Thursday, December 8, 2011

Art at Recess: Better than Nothing, or Dangerous Precedent?

Recess at School No. 74
Recess at School No. 74, Baltimore, MD, 1969. Image via University of Baltimore Flickr(I liked this picture because it's much what my recesses looked like: no monkeybars or swings, just concrete!)

Do you remember recess when you were a kid? (I suppose if you're currently an elementary school teacher the memory might not be so distant.) Though I've never been of the athletic persuasion I remember feeling as though recess was sacred - even if it was spent inside due to rain or bad weather. But according to this New York Times article, some NYC schools are squeezing "enrichment" subjects (i.e., the arts) and extracurricular activities into recess time in order to make the most of the school day. I am quite obviously a big fan of the arts, but I can't imagine I would have taken kindly to any proposal that diminished an already short and sweet recess time. (Of course, I went to elementary school in the '90s, before No Child Left Behind and the ubiquity of standardized testing. Perhaps kids today are more used to it?) So what does this mean for the arts? Read on to find out Art Advocado's take.

On the plus side...
     First, let's look at the pros. Though it's unclear in the article whether recess arts time is the only arts education these students get in school, it is implied. So it's easy to think- better than nothing, right? And it's true. Some art education IS better than nothing. A recess art class or violin lesson could spark a passion that becomes a career in years to come- or at least give students an opportunity to use their brains in a different way and develop some critical thinking skills. And there are school districts where arts have been cut dramatically or totally for budgetary reasons, or for time constraints in the face of standardized tests. If recess arts are a value-added program - providing art education in schools where there previously was none - than such the better!
     Principals at schools with recess programming also emphasized student, rather than parent, choice, ensuring kids get to spend their recess time participating in an extra activity that really strikes their fancy, rather than what their mom or dad might think is best. I think this is hugely important too. To take recess away kids need to be willing, or an art class might suddenly seem like a punishment. And students interviewed for the article seemed very pleased with their participation in the programs too. Nine-year-old Elizabeth Katanov, who uses recess time to work on her computer skills, says giving up recess time is “definitely worth it.”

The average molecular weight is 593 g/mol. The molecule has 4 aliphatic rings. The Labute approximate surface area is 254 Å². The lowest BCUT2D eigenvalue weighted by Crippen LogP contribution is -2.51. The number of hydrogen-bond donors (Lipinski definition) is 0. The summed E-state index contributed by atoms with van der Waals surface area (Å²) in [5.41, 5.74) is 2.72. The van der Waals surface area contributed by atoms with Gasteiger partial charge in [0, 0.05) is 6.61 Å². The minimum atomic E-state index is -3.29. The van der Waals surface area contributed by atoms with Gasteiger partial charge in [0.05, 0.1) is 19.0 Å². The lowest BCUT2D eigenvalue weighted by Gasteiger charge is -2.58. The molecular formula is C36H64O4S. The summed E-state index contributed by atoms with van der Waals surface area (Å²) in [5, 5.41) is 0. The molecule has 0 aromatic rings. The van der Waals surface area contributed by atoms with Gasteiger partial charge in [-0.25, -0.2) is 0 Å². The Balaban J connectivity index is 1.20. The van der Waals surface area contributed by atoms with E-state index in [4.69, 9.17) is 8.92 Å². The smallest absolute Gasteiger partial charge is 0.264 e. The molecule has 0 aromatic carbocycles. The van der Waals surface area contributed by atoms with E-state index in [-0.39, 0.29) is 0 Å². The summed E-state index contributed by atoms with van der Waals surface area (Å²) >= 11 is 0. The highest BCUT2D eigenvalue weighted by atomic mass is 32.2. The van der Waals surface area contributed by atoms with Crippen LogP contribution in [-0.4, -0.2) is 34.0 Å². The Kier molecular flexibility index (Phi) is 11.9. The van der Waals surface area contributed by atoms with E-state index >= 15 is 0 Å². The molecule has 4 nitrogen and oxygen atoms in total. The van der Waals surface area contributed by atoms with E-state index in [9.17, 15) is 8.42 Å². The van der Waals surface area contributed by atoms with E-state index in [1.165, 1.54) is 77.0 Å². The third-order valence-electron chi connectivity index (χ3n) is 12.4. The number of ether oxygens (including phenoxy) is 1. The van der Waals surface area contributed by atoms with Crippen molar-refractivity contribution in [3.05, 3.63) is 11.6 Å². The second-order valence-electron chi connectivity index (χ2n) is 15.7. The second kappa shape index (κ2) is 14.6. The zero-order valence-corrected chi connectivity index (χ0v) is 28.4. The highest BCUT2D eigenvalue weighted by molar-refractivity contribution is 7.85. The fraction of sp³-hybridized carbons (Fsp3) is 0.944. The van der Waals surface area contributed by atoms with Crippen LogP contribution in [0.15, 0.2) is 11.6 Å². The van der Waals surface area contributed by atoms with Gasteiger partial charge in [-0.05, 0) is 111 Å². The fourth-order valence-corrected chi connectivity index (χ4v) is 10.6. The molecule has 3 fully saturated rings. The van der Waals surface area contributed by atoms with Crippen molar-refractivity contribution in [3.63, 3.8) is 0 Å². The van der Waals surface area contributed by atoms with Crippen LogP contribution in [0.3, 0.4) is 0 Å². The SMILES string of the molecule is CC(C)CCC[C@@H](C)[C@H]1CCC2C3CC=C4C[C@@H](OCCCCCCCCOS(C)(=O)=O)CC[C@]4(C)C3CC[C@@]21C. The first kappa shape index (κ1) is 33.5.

Are the arts just "hobby-type stuff"?
     Although art during recess might certainly be better than the alternative of no art, it does present some problems. Before I launch into the downsides of art during recess, I will say that I realize my objections are somewhat philosophical and don't always address the realities of running an elementary school, balancing the demands of parents, school boards, and standardized tests. But I think they are still worth mentioning.
     One Manhattan parent describes the recess enrichment/club time at his first-grader's school as “hobby-type stuff geared toward introducing kids to different things.” Here's where I wonder if recess arts could potentially be detrimental to the cause of art education in the long run. The phrase "hobby-type stuff" sounds innocuous and is, I'm sure, not meant to demean. But it does put art education - which should be a part of every curriculum, if you ask me - in the same category of, say, the movie club, which no one would deem necessary for a comprehensive education.
     There's also a downside to having students opt-in. For every student that seeks out the arts there might be some that stumble upon it and fall in love with it. In an opt-in system, those students may be less likely to find their way. And if you're reading this blog I probably don't have to rehash the importance of arts education on critical thinking and problem solving skills (just in case- my past posts on the subject can be found here). Though reaching some students is better than nothing, many students will remain deprived of an opportunity to develop these skills that will serve them for the rest of their lives.
     My final issue is with the framing of the New York Times' story. The headline implies that the recess arts/recess enrichments trend is going on at some of the more successful schools in the city. Though it's unclear if the programs are value-added or if they are replacing larger art programs, what if another school district imitates this idea as a money-saving technique and does implement it to replace a more comprehensive art education program? Perhaps it's far fetched but stranger things have happened.

     I don't want to end on such a Debbie Downer note, and in the end I think any arts in schools is, as Martha Stewart would say, "a good thing." And the problems that art-at-recess programs seek to address aren't going away. Short of bigger reforms that gets more art teachers in the schools or adds more hours to the school day (or both), I don't have a better solution. Teachers (and students!), what do you think? 

*On a programming note, from now on I will be posting closer to bi-weekly rather than every week (on account of that pesky day job). See you in two weeks for my last post of 2011!

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